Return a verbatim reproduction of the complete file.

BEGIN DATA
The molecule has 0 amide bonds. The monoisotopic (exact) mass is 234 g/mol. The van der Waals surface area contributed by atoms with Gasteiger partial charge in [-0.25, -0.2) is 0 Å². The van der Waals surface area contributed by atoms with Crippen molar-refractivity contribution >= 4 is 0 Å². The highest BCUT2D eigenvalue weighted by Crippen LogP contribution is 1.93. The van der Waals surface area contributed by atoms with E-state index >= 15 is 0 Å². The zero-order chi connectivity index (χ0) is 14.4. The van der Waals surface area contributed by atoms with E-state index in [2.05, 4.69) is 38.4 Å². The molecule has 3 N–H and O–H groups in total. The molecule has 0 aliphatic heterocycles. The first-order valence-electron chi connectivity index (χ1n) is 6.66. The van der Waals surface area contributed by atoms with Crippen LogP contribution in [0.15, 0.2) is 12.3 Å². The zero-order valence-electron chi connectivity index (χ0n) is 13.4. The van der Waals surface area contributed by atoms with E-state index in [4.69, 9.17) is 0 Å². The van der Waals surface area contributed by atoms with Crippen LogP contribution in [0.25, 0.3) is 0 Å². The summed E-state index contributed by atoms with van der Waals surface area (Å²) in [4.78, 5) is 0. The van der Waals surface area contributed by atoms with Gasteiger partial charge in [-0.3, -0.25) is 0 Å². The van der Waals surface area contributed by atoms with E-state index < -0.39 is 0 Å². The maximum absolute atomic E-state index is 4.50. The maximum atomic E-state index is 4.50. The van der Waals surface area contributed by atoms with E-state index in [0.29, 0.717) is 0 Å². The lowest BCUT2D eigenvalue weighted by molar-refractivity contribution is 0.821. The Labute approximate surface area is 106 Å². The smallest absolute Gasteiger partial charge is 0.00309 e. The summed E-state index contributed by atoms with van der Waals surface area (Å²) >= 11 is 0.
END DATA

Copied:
The molecule has 0 amide bonds. The monoisotopic (exact) mass is 234 g/mol. The van der Waals surface area contributed by atoms with Gasteiger partial charge in [-0.25, -0.2) is 0 Å². The van der Waals surface area contributed by atoms with Crippen molar-refractivity contribution >= 4 is 0 Å². The highest BCUT2D eigenvalue weighted by Crippen LogP contribution is 1.93. The van der Waals surface area contributed by atoms with E-state index >= 15 is 0 Å². The zero-order chi connectivity index (χ0) is 14.4. The van der Waals surface area contributed by atoms with E-state index in [2.05, 4.69) is 38.4 Å². The molecule has 3 N–H and O–H groups in total. The molecule has 0 aliphatic heterocycles. The first-order valence-electron chi connectivity index (χ1n) is 6.66. The van der Waals surface area contributed by atoms with Crippen LogP contribution in [0.15, 0.2) is 12.3 Å². The zero-order valence-electron chi connectivity index (χ0n) is 13.4. The van der Waals surface area contributed by atoms with E-state index in [4.69, 9.17) is 0 Å². The van der Waals surface area contributed by atoms with Crippen LogP contribution in [0.25, 0.3) is 0 Å². The summed E-state index contributed by atoms with van der Waals surface area (Å²) in [4.78, 5) is 0. The van der Waals surface area contributed by atoms with Gasteiger partial charge in [-0.3, -0.25) is 0 Å². The van der Waals surface area contributed by atoms with E-state index < -0.39 is 0 Å². The maximum absolute atomic E-state index is 4.50. The maximum atomic E-state index is 4.50. The van der Waals surface area contributed by atoms with E-state index in [0.29, 0.717) is 0 Å². The lowest BCUT2D eigenvalue weighted by molar-refractivity contribution is 0.821. The Labute approximate surface area is 106 Å². The smallest absolute Gasteiger partial charge is 0.00309 e. The summed E-state index contributed by atoms with van der Waals surface area (Å²) >= 11 is 0.